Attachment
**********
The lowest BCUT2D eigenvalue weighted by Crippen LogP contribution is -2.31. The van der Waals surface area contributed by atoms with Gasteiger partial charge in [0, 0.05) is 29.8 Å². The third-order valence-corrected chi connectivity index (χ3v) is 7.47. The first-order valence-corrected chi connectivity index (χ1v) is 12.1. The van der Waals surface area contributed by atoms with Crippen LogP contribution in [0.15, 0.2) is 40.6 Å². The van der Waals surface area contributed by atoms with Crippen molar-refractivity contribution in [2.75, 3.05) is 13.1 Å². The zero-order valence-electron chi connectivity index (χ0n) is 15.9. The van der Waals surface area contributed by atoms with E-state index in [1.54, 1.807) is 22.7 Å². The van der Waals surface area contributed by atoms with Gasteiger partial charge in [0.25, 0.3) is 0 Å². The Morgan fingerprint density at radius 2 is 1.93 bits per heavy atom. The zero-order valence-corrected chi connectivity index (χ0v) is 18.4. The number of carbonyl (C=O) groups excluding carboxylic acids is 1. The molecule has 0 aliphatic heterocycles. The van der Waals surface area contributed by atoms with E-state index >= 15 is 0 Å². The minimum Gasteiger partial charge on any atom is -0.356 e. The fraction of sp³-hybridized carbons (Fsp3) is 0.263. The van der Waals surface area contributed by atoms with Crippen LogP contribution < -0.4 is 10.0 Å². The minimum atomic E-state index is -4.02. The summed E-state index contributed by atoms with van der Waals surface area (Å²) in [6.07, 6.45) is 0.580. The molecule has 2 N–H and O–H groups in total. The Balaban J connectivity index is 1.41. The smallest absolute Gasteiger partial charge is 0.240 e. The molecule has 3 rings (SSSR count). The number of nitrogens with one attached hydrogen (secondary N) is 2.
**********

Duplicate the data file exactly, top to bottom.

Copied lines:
The lowest BCUT2D eigenvalue weighted by Crippen LogP contribution is -2.31. The van der Waals surface area contributed by atoms with Gasteiger partial charge in [0, 0.05) is 29.8 Å². The third-order valence-corrected chi connectivity index (χ3v) is 7.47. The first-order valence-corrected chi connectivity index (χ1v) is 12.1. The van der Waals surface area contributed by atoms with Crippen LogP contribution in [0.15, 0.2) is 40.6 Å². The van der Waals surface area contributed by atoms with Crippen molar-refractivity contribution in [2.75, 3.05) is 13.1 Å². The zero-order valence-electron chi connectivity index (χ0n) is 15.9. The van der Waals surface area contributed by atoms with E-state index in [1.54, 1.807) is 22.7 Å². The van der Waals surface area contributed by atoms with Gasteiger partial charge in [0.25, 0.3) is 0 Å². The Morgan fingerprint density at radius 2 is 1.93 bits per heavy atom. The zero-order valence-corrected chi connectivity index (χ0v) is 18.4. The number of carbonyl (C=O) groups excluding carboxylic acids is 1. The molecule has 0 aliphatic heterocycles. The van der Waals surface area contributed by atoms with E-state index >= 15 is 0 Å². The minimum Gasteiger partial charge on any atom is -0.356 e. The fraction of sp³-hybridized carbons (Fsp3) is 0.263. The van der Waals surface area contributed by atoms with Crippen LogP contribution < -0.4 is 10.0 Å². The minimum atomic E-state index is -4.02. The summed E-state index contributed by atoms with van der Waals surface area (Å²) in [6.07, 6.45) is 0.580. The molecule has 2 N–H and O–H groups in total. The Balaban J connectivity index is 1.41. The smallest absolute Gasteiger partial charge is 0.240 e. The molecule has 3 rings (SSSR count). The number of nitrogens with one attached hydrogen (secondary N) is 2.